Fox Animation Studios' only other productions were the PBS television series Adventures from the Book of Virtues (1996–2000) and the direct-to-video spin-off to Anastasia, Bartok the Magnificent (1999), along with sub-contract work for DreamWorks Animation's The Prince of Egypt (1998).[10] Out of all the television shows, sequels and spin-offs based on Don Bluth properties, Bartok was the only one to actually have Bluth and Goldman as directors.

The former headquarters for the studio sat unused and abandoned until it was demolished in 2017.[11] An apartment complex was later built on the site.


Title Release date Directed by Story by Screenplay by Produced by Budget Gross Rotten Tomatoes Metacritic Notes
Anastasia November 21, 1997 Don Bluth and Gary Goldman Eric Tuchman Susan Gauthier, Bruce Graham, Bob Tzudiker, and Noni White Don Bluth and Gary Goldman $53 million[12] $140 million[12] 86% (56 reviews)[13] 61[14] co-production with Fox Family Films
Bartok the Magnificent November 16, 1999 Jay Lacopo $24.8 million [15] — (3 reviews)[16] Direct-to-video release
Titan A.E. June 16, 2000 Hans Bauer and Randall McCormick Ben Edlund, John August, and Joss Whedon Don Bluth, Gary Goldman, and David Kirschner $75–85 million[17][15] $36.8 million[17] 50% (103 reviews)[18] 48[19] co-production with 20th Century Fox Animation and David Kirschner Productions

Animation service

Title Release date Studio(s) Notes
Adventures from the Book of Virtues 1996–2000 KCET Los Angeles
PorchLight Entertainment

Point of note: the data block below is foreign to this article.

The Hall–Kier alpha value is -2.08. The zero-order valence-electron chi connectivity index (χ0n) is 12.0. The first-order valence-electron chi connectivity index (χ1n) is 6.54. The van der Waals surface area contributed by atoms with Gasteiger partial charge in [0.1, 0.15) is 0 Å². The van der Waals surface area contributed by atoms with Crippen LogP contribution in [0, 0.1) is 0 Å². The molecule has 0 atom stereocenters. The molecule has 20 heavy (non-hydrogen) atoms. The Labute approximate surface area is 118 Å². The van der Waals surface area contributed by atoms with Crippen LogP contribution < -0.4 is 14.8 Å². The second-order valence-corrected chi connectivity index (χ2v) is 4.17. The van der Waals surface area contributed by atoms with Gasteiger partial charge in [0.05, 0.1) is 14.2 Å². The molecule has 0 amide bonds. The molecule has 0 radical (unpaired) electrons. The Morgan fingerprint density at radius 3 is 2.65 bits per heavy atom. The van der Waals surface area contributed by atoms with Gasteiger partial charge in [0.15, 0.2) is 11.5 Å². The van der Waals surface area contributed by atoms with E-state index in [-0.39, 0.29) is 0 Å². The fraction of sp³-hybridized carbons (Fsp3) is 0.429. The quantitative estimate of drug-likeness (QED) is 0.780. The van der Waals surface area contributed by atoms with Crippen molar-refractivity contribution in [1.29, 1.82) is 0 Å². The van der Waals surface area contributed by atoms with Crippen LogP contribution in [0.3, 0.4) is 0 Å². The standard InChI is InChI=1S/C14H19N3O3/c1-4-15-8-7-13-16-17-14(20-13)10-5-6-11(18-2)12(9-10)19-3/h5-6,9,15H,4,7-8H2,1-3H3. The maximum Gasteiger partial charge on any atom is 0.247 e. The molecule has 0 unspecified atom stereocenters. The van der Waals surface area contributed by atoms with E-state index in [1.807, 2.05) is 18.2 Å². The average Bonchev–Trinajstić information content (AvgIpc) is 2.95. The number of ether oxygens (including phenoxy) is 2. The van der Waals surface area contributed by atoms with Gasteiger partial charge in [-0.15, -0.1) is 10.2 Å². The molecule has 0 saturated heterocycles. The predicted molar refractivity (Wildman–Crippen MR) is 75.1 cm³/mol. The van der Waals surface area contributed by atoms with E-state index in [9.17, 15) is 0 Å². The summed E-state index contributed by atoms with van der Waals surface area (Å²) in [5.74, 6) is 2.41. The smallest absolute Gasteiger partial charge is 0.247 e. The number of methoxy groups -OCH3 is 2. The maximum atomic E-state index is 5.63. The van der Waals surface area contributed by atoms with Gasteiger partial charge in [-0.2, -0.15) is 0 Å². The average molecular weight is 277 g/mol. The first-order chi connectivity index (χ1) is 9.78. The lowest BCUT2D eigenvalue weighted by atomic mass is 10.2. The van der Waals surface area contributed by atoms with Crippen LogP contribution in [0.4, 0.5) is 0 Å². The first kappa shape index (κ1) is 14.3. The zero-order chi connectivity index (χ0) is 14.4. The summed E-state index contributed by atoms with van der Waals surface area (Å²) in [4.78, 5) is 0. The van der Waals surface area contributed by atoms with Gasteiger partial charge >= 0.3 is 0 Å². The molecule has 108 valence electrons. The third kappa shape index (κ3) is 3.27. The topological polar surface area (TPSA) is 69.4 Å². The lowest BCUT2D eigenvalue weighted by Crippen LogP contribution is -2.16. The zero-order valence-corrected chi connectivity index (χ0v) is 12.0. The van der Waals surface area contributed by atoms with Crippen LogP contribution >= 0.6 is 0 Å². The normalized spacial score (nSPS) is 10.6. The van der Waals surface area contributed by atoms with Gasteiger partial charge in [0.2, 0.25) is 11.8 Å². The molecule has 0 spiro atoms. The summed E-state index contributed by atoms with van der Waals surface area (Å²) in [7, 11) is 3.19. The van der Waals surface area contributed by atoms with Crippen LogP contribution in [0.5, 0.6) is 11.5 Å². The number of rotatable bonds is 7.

TV series; aired on PBS[20][21]
The Prince of Egypt 1998 DreamWorks Pictures
DreamWorks Animation
additional final line animation[10]

Cancelled projects

See also: List of unproduced 20th Century Studios animated projects

Title Notes
Betty of the Jungle In 1995, animator Bill Kopp (creator of Fox Kids' Eek! the Cat) pitched an idea for an original adult animated film called Betty of the Jungle, in which he describes it as a sexy George of the Jungle about jungle warrior woman Betty (set to be voiced by Loni Anderson) and her gun-caring poodle (set to be voiced by Bruce Willis) who battle evil to protect their jungle village. However, after an animation test and conceptual artwork, Fox Animation declined to approve the project.[22][23]
Dracula At one time, Fox Animation had planned to produce an adult animated musical adaptation of Dracula, described as a Disney style Rocky Horror Picture Show.[24]
Barlowe's Inferno A computer-animated film based on Wayne Barlowe's novel of the same name.[8] Was to be Fox Animation Studios' next film after Titan A.E.
Rhapsody Fox Animation had intended to produce an animated film based on the first installment of the Rhapsody trilogy by Elizabeth Haydon. The story was to tell of a human girl named Rhapsody going on an epic quest with the warrior Achmed and a Firbolg named Grunthor.[25]
The Little Beauty King An adult animated film directed by Steve Oedekerk, which would have been a satire of the films from the Disney Renaissance. It would predate Shrek.[9]
Over the Hedge Based on the comic of the same name by Michael Fry and T. Lewis. Later picked up by DreamWorks Animation.[26]
Africa An adult animated epic film set in Africa. Animator Will Makra posted concept art of the film later on.[27]
Fathom In June 2000, the reports circulated that Fox was adapting the comic book series Fathom.[28]
Ice Age Fox Animation Studios was originally working on a traditionally animated action-oriented comedy-drama film set in the Ice age. Around the same time, Blue Sky Studios, a small visual effects studio in White Plains, New York, was bought out by Fox and reshaped into a full-fledged CG animation film studio.[29] In light of this, Fox Animation head Chris Meledandri and executive producer Steve Bannerman approached Forte with the proposition of developing the film as a computer-animated film, which Forte realized was "basically a no-brainer", according to her.[30]

See also